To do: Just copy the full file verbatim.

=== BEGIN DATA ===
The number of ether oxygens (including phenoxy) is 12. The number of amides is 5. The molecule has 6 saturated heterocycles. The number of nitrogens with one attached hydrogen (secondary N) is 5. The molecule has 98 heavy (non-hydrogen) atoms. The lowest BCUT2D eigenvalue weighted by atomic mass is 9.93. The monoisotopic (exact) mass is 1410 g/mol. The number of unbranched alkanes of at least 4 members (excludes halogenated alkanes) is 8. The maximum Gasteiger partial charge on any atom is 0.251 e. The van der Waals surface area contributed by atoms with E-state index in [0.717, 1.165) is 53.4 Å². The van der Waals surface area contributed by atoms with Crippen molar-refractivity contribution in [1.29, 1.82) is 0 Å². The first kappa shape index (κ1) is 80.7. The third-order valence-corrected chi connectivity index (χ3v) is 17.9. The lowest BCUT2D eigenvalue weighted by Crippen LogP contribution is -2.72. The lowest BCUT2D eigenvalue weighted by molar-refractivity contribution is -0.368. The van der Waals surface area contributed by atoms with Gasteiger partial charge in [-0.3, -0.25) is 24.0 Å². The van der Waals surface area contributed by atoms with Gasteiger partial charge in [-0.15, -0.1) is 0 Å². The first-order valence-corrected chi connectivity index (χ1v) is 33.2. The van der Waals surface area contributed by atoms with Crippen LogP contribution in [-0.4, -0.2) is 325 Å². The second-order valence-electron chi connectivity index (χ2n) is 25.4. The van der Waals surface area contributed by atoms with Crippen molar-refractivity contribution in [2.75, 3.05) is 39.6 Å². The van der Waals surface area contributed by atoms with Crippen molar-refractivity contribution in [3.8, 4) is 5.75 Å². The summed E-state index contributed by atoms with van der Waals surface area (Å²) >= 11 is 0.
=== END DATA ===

The number of ether oxygens (including phenoxy) is 12. The number of amides is 5. The molecule has 6 saturated heterocycles. The number of nitrogens with one attached hydrogen (secondary N) is 5. The molecule has 98 heavy (non-hydrogen) atoms. The lowest BCUT2D eigenvalue weighted by atomic mass is 9.93. The monoisotopic (exact) mass is 1410 g/mol. The number of unbranched alkanes of at least 4 members (excludes halogenated alkanes) is 8. The maximum Gasteiger partial charge on any atom is 0.251 e. The van der Waals surface area contributed by atoms with E-state index in [0.717, 1.165) is 53.4 Å². The van der Waals surface area contributed by atoms with Crippen molar-refractivity contribution in [1.29, 1.82) is 0 Å². The first kappa shape index (κ1) is 80.7. The third-order valence-corrected chi connectivity index (χ3v) is 17.9. The lowest BCUT2D eigenvalue weighted by Crippen LogP contribution is -2.72. The lowest BCUT2D eigenvalue weighted by molar-refractivity contribution is -0.368. The van der Waals surface area contributed by atoms with Gasteiger partial charge in [-0.3, -0.25) is 24.0 Å². The van der Waals surface area contributed by atoms with Gasteiger partial charge in [-0.15, -0.1) is 0 Å². The first-order valence-corrected chi connectivity index (χ1v) is 33.2. The van der Waals surface area contributed by atoms with Crippen LogP contribution in [-0.4, -0.2) is 325 Å². The second-order valence-electron chi connectivity index (χ2n) is 25.4. The van der Waals surface area contributed by atoms with Crippen molar-refractivity contribution in [2.75, 3.05) is 39.6 Å². The van der Waals surface area contributed by atoms with Crippen molar-refractivity contribution in [3.8, 4) is 5.75 Å². The summed E-state index contributed by atoms with van der Waals surface area (Å²) >= 11 is 0.